He studied law with Asa Hascall, a Malone attorney and Politician who served as town supervisor, justice of the peace, district attorney, and member of the New York State Assembly. Wheeler was admitted to the bar in 1845, and practiced in Malone. He was District Attorney of Franklin County from 1846 to 1849. He was a member of the Assembly (Franklin Co.) in 1850 and 1851; and of the New York State Senate (17th D.) in 1858 and 1859.
He was elected as a Republican to the 37th United States Congress, holding office from March 4, 1861, to March 3, 1863. He was elected to the 41st, 42nd, 43rd and 44th United States Congresses, holding office from March 4, 1869, to March 3, 1877.
William Almon Wheeler was born in Malone, New York, and attended Franklin Academy and the University of Vermont, although monetary concerns forced him to drop out without graduating. (Wheeler received the honorary degrees of master of arts from Dartmouth College in 1865 and LL.D. from the University of Vermont (1867) and Union College (1877). In 1876 he received his bachelor of arts degree from the University of Vermont "as in course", making him a graduate of the class of 1842.
When Congress voted a pay raise in 1873 and made it retroactive for five years (the Salary Grab Act), Wheeler not only voted against the raise, but after it passed he returned his salary increase to the Treasury department.
Wheeler was considered a "safe" choice for the vice presidential nomination, as he had not made many enemies over the course of his political career, though Roscoe Conkling himself supported the former congressman from New York Stewart L. Woodford. When the time came for the convention to nominate a vice-presidential candidate, congressman Luke P. Poland of Vermont nominated Wheeler, who immediately surged to the lead over Woodford and several other candidates. By the time the roll call reached New York, the result was apparent, and Woodford withdrew, enabling New York to cast all its votes for Wheeler. Wheeler won the nomination with 366 votes to the 89 for his nearest rival Frederick T. Frelinghuysen, who later served on the Electoral Commission which decided the 1876 election in favor of Hayes and Wheeler.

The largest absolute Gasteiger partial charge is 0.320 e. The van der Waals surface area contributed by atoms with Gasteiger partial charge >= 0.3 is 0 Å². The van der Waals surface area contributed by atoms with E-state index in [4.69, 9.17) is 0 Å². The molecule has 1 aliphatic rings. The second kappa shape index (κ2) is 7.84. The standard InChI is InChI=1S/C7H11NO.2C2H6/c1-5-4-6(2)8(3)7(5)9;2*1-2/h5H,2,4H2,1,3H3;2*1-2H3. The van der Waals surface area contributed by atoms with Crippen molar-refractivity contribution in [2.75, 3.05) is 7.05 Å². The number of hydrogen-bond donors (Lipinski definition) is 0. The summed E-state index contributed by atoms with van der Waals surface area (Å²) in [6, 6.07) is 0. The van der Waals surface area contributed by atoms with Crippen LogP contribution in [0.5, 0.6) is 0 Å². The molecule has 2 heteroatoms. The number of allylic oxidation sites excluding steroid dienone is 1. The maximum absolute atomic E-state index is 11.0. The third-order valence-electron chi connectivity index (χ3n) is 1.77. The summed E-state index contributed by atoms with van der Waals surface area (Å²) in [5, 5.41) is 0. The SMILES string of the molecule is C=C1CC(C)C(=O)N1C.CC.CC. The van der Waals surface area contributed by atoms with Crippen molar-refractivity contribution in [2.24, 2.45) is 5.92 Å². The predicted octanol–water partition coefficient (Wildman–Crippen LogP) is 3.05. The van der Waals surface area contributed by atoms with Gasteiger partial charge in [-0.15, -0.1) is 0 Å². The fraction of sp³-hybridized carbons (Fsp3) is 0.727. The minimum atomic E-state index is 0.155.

He was inaugurated in March 4, 1877 and served until March 4, 1881.
Hayes had announced at the start of his administration that he would not run for a second term. Wheeler did not run for the 1880 Republican presidential nomination, and retired at the end of his term.
He retired to Malone in March 1881 when his term as vice President was over. In May 1881, Platt and Roscoe Conkling resigned their U.S. Senate seats in a dispute with President James A. Garfield over control of patronage in New York, triggering two special elections. In the legislative election for Platt's seat, it took six weeks of balloting to elect a candidate; Wheeler's name was in consideration, and he received as many as 23 votes before Warner Miller was elected with 76 votes on the 46th ballot.
Wheeler died at his home in Malone, New York at 10:10 A.M on Friday, June 4, 1887, 26 days before his 68th birthday. The funeral was held at the Congregational church in Malone. He was interred next to his wife in Malone's Morningside Cemetery on June 7, 1887.
During his House tenure, Wheeler served as chairman of the Committee on Pacific Railroads (42nd Congress) and the Committee on Commerce (43rd Congress).
Wheeler was also a candidate for Conkling's seat; the voting went on for several weeks, and he received as many as 50 votes in earlier ballots before Elbridge G. Lapham won with 92 votes on the 56th ballot.